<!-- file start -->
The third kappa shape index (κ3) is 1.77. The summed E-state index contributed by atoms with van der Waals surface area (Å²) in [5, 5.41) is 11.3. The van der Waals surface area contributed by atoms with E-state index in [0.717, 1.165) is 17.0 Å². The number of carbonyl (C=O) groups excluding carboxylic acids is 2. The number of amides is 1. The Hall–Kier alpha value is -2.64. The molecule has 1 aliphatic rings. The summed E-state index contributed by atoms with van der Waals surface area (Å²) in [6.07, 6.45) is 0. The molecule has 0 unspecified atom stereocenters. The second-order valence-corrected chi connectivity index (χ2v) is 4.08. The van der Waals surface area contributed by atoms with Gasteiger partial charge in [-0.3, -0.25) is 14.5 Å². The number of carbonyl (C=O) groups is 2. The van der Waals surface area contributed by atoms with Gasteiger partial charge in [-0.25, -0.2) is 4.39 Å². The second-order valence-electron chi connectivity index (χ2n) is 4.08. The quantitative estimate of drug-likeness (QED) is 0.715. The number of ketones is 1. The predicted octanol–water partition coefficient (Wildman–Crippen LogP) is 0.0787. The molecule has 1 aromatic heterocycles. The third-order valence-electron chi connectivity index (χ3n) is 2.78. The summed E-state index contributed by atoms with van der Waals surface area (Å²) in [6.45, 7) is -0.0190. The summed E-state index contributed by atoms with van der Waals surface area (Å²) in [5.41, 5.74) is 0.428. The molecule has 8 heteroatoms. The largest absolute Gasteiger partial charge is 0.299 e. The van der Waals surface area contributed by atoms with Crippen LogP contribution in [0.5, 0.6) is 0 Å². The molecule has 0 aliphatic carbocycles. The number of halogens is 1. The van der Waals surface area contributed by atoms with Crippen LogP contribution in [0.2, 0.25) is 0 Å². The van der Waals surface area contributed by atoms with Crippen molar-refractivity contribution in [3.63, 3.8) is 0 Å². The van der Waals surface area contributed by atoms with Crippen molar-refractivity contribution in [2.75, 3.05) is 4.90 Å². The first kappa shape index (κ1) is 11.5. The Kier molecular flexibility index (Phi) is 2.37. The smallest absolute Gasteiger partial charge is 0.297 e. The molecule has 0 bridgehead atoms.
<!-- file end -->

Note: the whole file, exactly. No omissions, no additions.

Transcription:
The third kappa shape index (κ3) is 1.77. The summed E-state index contributed by atoms with van der Waals surface area (Å²) in [5, 5.41) is 11.3. The van der Waals surface area contributed by atoms with E-state index in [0.717, 1.165) is 17.0 Å². The number of carbonyl (C=O) groups excluding carboxylic acids is 2. The number of amides is 1. The Hall–Kier alpha value is -2.64. The molecule has 1 aliphatic rings. The summed E-state index contributed by atoms with van der Waals surface area (Å²) in [6.07, 6.45) is 0. The molecule has 0 unspecified atom stereocenters. The second-order valence-corrected chi connectivity index (χ2v) is 4.08. The van der Waals surface area contributed by atoms with Gasteiger partial charge in [-0.3, -0.25) is 14.5 Å². The number of carbonyl (C=O) groups is 2. The van der Waals surface area contributed by atoms with Gasteiger partial charge in [-0.25, -0.2) is 4.39 Å². The second-order valence-electron chi connectivity index (χ2n) is 4.08. The quantitative estimate of drug-likeness (QED) is 0.715. The number of ketones is 1. The predicted octanol–water partition coefficient (Wildman–Crippen LogP) is 0.0787. The molecule has 1 aromatic heterocycles. The third-order valence-electron chi connectivity index (χ3n) is 2.78. The summed E-state index contributed by atoms with van der Waals surface area (Å²) in [6.45, 7) is -0.0190. The summed E-state index contributed by atoms with van der Waals surface area (Å²) in [5.41, 5.74) is 0.428. The molecule has 8 heteroatoms. The largest absolute Gasteiger partial charge is 0.299 e. The van der Waals surface area contributed by atoms with Crippen LogP contribution in [0.5, 0.6) is 0 Å². The molecule has 0 aliphatic carbocycles. The number of halogens is 1. The van der Waals surface area contributed by atoms with Crippen LogP contribution in [0.2, 0.25) is 0 Å². The van der Waals surface area contributed by atoms with Crippen molar-refractivity contribution in [3.63, 3.8) is 0 Å². The van der Waals surface area contributed by atoms with Crippen molar-refractivity contribution in [2.75, 3.05) is 4.90 Å². The first kappa shape index (κ1) is 11.5. The Kier molecular flexibility index (Phi) is 2.37. The smallest absolute Gasteiger partial charge is 0.297 e. The molecule has 0 bridgehead atoms.